Students who depend on undocumented parents are facing certain obstacles when matriculating at public universities.Often the greatest deciding factor for students in choosing where they will earn their degree is affordability. In an effort to make higher education more affordable for working class families—often comprised of minorities such as Latinos—States have established public universities with significantly reduced tuition rates for residents. Allowing more residents to gain specialized training or certification has significant economic advantages for the state. With higher education, better employment opportunities usually follow and therefore, generate better salaries for residents.
With recent changes in Russian legislation, LGBT Russians are desperately seeking freedom from persecution. These refugees now have a favorable chance at being granted asylum in Canada.
According to Canada’s immigration minister, Chris Alexander, homosexuals who intend to flee persecution in Russia will have their asylum claims viewed favorably—such as those persecuted because of religious or ethnic reasons in Canada. This is certainly a step towards progress in what seems to be lack of action from international convention.
Despite the attention that Vladimir Putin is receiving over his recent anti-gay policies, there is still, very much, a massive problem for homosexuals living in Russia. The severity of the issue has gone from alarming to outrageous. It is crucial to incite a major change in Russia’s policies. These laws and bills are seedlings which will inevitably expand as long as they are allowed to.
While many people are aware of the anti-gay sentiment, I strongly believe very few people are aware of the degree of persecution that homosexuals in Russia are subject to by both police officers and citizens alike. While going over collections of photographs collected during recent gay pride parades and marches in Russia, I immediately grasped the scope of the horror they live in.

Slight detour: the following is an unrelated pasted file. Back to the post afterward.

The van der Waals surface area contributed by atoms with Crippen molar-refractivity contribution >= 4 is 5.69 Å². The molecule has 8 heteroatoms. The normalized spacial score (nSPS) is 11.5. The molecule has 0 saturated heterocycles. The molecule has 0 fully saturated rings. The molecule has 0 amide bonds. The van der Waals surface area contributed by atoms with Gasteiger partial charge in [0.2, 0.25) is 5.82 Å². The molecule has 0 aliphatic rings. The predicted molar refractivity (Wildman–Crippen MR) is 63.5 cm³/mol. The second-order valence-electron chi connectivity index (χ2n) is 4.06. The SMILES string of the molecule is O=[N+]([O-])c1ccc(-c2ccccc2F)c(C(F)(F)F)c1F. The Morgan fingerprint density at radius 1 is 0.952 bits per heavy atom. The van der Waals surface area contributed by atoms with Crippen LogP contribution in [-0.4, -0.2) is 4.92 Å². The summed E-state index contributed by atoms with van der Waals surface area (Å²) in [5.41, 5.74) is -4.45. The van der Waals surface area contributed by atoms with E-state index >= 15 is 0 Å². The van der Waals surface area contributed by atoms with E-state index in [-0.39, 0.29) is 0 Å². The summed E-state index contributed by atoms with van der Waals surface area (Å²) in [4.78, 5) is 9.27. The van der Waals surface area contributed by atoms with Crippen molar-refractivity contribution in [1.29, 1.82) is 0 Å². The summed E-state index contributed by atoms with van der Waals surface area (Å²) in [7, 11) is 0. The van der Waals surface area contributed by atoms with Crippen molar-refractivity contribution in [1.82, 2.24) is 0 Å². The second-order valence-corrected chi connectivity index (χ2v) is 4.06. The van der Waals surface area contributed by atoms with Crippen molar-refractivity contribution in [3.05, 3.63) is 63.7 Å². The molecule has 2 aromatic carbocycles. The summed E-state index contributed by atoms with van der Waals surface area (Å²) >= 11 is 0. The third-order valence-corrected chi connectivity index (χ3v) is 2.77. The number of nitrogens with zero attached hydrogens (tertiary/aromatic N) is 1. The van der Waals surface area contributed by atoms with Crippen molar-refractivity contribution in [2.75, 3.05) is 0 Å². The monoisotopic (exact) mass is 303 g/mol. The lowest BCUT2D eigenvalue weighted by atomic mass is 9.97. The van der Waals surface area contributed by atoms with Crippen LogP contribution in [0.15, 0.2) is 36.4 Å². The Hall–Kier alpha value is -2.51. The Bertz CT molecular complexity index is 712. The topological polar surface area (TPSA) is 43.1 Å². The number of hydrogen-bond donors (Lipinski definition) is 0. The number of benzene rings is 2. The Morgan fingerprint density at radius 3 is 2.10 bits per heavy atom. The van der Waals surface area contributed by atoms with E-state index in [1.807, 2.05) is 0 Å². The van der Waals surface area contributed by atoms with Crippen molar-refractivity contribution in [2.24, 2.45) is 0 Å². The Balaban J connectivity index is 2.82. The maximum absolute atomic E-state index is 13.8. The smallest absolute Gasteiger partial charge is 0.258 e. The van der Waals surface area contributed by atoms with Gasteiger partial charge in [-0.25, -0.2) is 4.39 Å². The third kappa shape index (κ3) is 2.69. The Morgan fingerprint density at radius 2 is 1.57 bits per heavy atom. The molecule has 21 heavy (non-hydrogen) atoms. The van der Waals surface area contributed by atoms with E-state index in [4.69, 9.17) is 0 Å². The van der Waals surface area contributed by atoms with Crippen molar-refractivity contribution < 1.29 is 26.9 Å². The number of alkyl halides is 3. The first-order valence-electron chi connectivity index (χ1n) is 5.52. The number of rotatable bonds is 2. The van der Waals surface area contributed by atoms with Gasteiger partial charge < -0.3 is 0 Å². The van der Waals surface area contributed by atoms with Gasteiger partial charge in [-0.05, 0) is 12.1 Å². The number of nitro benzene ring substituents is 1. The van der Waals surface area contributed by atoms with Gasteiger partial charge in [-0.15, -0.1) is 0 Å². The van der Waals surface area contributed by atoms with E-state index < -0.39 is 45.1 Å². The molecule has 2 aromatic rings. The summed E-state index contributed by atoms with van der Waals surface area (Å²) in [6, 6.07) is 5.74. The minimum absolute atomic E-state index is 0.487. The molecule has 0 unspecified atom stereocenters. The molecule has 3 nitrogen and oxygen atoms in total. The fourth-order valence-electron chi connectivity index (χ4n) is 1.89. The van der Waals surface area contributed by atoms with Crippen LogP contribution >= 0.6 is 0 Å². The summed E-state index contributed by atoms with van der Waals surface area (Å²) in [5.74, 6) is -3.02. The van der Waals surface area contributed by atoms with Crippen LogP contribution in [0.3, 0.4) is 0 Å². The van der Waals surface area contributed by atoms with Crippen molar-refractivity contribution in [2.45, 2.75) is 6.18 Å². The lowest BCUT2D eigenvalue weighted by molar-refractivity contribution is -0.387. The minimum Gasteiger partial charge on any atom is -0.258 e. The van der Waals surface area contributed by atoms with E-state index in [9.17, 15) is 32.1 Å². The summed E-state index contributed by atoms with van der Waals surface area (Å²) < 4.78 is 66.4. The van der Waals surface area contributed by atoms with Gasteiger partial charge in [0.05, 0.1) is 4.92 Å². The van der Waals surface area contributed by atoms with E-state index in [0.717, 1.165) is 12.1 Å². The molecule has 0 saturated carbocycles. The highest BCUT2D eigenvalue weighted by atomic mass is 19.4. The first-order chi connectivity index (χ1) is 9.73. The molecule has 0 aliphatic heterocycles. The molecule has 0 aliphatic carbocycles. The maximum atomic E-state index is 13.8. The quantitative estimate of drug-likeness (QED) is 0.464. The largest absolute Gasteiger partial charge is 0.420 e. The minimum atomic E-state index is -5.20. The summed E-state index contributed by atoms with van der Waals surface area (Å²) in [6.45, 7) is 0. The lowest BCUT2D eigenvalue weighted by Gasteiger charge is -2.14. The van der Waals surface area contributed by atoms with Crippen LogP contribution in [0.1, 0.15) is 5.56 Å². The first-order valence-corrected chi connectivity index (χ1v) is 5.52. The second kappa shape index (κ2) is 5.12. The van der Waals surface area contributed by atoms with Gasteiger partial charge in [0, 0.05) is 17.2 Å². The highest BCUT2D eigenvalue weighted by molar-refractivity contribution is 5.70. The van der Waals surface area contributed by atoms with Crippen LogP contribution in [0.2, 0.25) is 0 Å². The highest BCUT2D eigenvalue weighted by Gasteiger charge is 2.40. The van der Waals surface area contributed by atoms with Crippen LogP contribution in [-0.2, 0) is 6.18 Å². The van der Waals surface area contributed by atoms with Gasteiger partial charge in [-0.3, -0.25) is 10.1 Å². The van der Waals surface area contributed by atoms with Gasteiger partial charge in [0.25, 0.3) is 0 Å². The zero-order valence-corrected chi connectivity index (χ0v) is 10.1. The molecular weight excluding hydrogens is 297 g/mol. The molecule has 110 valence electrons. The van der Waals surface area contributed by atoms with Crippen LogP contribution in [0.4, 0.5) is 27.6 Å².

National Interest Waiver is a program which allows eligible foreigners to petition for Permanent Residency in the United States without having to undergo the Labor Certification process or having an employer who otherwise would have needed to petition for him or her. In an attempt to boost employment opportunities and economic recovery, the United States Citizenship and Immigration Services have extended the availability of the National Interest Waiver to eligible foreign entrepreneurs.
The U.S. Department of State recently released the August Visa Bulletin. You can find a copy of this Visa Bulletin at United State government web site: visa bulletin. Immigrant visas will be current for the F2A category, which includes spouses and children of lawful permanent residents (i.e. LPR's or Green Card Holders) regardless of the beneficiary's native country. It is important to keep in mind that the term child is specifically defined by the Immigration and Nationality Act (INA) as unmarried son or daughter under the age of 21. If your son or daughter has turned 21 while the immigrant visa petition has been pending, it is important you contact an experienced immigration attorney as soon as possible to determine if he or she still qualify for an immigrant visa under the Child Status Protection Act (CSPA).